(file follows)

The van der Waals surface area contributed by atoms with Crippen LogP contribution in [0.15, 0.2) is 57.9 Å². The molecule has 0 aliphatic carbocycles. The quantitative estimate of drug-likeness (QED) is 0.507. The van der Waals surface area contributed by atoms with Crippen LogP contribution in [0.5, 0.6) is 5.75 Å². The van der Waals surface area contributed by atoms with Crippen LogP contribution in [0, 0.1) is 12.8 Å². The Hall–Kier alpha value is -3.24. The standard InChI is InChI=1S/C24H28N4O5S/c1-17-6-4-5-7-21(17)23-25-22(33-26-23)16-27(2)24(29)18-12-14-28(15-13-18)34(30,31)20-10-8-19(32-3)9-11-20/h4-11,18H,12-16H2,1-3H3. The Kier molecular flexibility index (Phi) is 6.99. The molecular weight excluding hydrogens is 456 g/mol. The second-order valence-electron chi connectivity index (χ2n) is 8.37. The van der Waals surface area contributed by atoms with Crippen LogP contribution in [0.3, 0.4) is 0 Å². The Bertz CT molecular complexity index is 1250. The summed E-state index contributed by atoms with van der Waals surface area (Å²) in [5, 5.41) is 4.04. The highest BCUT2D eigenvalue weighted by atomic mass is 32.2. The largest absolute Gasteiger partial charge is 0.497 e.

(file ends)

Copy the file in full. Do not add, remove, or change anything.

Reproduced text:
The van der Waals surface area contributed by atoms with Crippen LogP contribution in [0.15, 0.2) is 57.9 Å². The molecule has 0 aliphatic carbocycles. The quantitative estimate of drug-likeness (QED) is 0.507. The van der Waals surface area contributed by atoms with Crippen LogP contribution in [0.5, 0.6) is 5.75 Å². The van der Waals surface area contributed by atoms with Crippen LogP contribution in [0, 0.1) is 12.8 Å². The Hall–Kier alpha value is -3.24. The standard InChI is InChI=1S/C24H28N4O5S/c1-17-6-4-5-7-21(17)23-25-22(33-26-23)16-27(2)24(29)18-12-14-28(15-13-18)34(30,31)20-10-8-19(32-3)9-11-20/h4-11,18H,12-16H2,1-3H3. The Kier molecular flexibility index (Phi) is 6.99. The molecular weight excluding hydrogens is 456 g/mol. The second-order valence-electron chi connectivity index (χ2n) is 8.37. The van der Waals surface area contributed by atoms with Crippen LogP contribution in [0.3, 0.4) is 0 Å². The Bertz CT molecular complexity index is 1250. The summed E-state index contributed by atoms with van der Waals surface area (Å²) in [5, 5.41) is 4.04. The highest BCUT2D eigenvalue weighted by atomic mass is 32.2. The largest absolute Gasteiger partial charge is 0.497 e.